- Family and Parenting
What Is It About The Night?
Remember when you were young and stayed home from school sick? If you were not super sick and feeling well enough to set up shop on the couch, you were actually quite happy to be home. That was probably the only time you had control of the tv. The day would be pretty decent - catching some of your favorite daytime programming, perhaps a cool washcloth on your head, relaxing and enjoying thoughts of not having to be taking a test or presenting a report to the class. You just skated along until about 6:00 pm or 7:00 pm and your fever, chills, headache, congestion, and/or nausea would return with a vengeance. What is that about?
I still noodle this phenomenon because it still happens to me! I bet it happens to you at times too!
I have Rheumatoid Arthritis. Since RA is an immune system disorder, I am lucky enough to be hosting a smattering of more than 13 additional disorders. It is not any fun and it truly takes a toll on my family. That doesn't mean I don't have some funny and amusing tales to tell. This isn't one, but do revisit another time and I am sure I will post some real knee-slappers.
I still find that I have more trouble at night. Trouble in terms of joint pain, muscle aches, sciatica acting up - you get my drift. I think I can safely say, lucky for all of us, that this particularly night time weirdness is not reserved to physical symptoms alone.
Have you had a bad break up? Are you having trouble paying your bills? Did your teen just start driving? Is your company downsizing? I know the answer!!! Stay up all night long circle-thinking about it!
I didn't say it was a GOOD answer.
I like to call nights like these - AHHHGH! I wonder if this problem is related to the darkness that descends upon us every night? I had a fear of the dark at a young age and my parents always told me that there is nothing in the dark that isn't in the light. That did little to comfort me since I was a nervous child who would think about my inability to control natural disasters and whether my dresser would hold up with me on it should a volcano ever blow nearby. I also tought about ghosts a lot. I figured they are around during they day and at night - so it was definitely something to be worried about at all times.
It seems that when night descends, so does the sensation of vulnerability. Stores are closed, doctors are not available unless you want to visit the dreaded emergency room, and loved ones are normally sleeping happily and snoring away. When I worked for the police department as a 911 operator the day shift was the most coveted. That was because night time was CRAZY and unpredictable. I eventually left the job because the knowledge of everything happening within our city was turning me into a paranoid, wild-eyed, and hair standing on end person.
I don't think we will ever really know what it is about the night. I think mostly when the busy-ness and distraction of daytime fades, our own sounds, sensations and messages just seem louder. Some of the most difficult time we spend is when we feel alone.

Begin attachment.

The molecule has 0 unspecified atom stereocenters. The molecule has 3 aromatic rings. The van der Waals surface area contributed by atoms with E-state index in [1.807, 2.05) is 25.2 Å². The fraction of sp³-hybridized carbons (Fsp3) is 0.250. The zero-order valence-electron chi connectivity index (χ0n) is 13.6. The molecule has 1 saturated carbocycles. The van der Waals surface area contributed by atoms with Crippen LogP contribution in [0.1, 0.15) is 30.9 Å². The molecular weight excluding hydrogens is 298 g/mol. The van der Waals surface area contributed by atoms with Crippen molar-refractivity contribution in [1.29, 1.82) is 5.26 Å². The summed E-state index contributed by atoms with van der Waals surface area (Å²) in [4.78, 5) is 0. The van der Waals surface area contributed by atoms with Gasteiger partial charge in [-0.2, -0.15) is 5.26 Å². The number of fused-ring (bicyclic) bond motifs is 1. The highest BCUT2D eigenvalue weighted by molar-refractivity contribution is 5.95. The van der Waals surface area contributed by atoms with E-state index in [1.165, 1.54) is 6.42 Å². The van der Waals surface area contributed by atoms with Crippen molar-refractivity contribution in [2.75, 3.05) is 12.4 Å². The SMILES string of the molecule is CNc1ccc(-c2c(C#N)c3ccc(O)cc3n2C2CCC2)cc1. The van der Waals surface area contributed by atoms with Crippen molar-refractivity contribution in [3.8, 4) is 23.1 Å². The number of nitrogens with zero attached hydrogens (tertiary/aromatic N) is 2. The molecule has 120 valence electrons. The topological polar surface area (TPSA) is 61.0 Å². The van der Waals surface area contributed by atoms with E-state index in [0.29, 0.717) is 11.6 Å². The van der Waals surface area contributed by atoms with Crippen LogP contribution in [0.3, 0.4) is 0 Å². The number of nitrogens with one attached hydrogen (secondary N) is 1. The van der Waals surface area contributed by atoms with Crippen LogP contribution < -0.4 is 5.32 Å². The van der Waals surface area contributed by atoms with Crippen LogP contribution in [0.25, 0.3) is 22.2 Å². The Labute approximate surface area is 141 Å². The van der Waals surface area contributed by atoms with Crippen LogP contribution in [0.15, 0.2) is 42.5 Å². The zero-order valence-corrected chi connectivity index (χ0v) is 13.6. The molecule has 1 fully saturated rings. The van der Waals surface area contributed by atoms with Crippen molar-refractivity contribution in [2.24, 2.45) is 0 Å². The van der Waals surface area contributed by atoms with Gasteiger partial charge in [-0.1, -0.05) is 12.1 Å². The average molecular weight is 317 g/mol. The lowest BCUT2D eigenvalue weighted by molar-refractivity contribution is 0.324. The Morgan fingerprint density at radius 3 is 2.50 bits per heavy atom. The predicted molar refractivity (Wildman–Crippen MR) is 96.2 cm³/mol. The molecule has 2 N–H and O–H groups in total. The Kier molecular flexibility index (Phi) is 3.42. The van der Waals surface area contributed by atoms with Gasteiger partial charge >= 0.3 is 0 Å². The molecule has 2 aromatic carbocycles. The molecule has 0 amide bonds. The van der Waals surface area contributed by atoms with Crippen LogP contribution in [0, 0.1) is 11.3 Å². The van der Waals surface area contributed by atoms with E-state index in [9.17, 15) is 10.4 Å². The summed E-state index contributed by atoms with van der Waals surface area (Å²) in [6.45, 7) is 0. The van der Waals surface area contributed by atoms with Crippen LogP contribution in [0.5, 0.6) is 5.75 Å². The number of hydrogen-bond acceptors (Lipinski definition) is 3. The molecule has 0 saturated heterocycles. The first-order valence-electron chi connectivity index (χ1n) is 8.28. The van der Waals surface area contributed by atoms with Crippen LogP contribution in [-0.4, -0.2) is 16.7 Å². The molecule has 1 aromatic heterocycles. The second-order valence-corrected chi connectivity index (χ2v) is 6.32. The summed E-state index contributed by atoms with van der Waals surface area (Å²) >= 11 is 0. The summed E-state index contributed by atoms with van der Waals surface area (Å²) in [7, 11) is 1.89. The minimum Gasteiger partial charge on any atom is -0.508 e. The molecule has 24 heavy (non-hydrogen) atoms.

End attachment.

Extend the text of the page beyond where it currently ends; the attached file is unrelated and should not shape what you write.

When I have a night that feels endless or my thoughts and pain is driving me to distraction, I have found 5 things that might help:
1. Read, read, read. Do yourself a favor and keep a magazine or a book you love on hand. Even if it's a book you've already read, choose something that feels like a safe place to be and just read. I used to read a lot of horror novels - this is not the time for that. Consider a Soup for the Soul type book, or a book with characters and a plot line that is soothing and happy.
2. Listen to music. Crack out your favorite tunes and lose yourself within some positive music. Heavy metal is not necessarily welcome at night - but if it makes you feel better, go for it.
3. Write in a journal. I have found that if I spend about 30 minutes before bedtime writing in my journal about anything that is bothering me, it helps me to avoid a night of circle-thinking. Writing can be therapeutic, even if it's creating a list of the things you need to do tomorrow.
4. If you suffer from chronic pain, obviously the things that help will differ. I have found that ice packs, Ibuprofen, prescribed medications and Icy Hot are all my friends. If your pain is keeping you up at night, certainly consider visiting your doctor. It is important to have some tools on hand to help you through the most difficult nights. I would also recommend getting online to find chat rooms or other supportive internet wonders. I am comforted by many of the people at http://www.butyoudontlooksick.com - they even have a up all night chat room where you can connect with others who share your fears and concerns.
Even if you don't have a pain issue, there are plenty of places online that can connect you with others in the same situation.
5. Get out of bed and find any kind of distraction. Watch television, clean house, play with your nocturnal pets. Don't have a nocturnal pet? Get one!! My hamster is up all night long running on her clunky wheel and trying to escape her confines by chewing on the bars and pulling on her water bottle. This provides a great, yet annoying distraction. Just do whatever pleases you and doesn't wake up the whole house.
Obviously these tips are not meant to help you sleep. These tips are ideas on how to distract yourself from your inner pain, either physical or mental. Next time you are wide awake at night and hurting, thinking, worrying or planning, remember to use these tips. Use one or use all of them. Whatever you do, always remember that dawn is right around the corner and you are NEVER alone.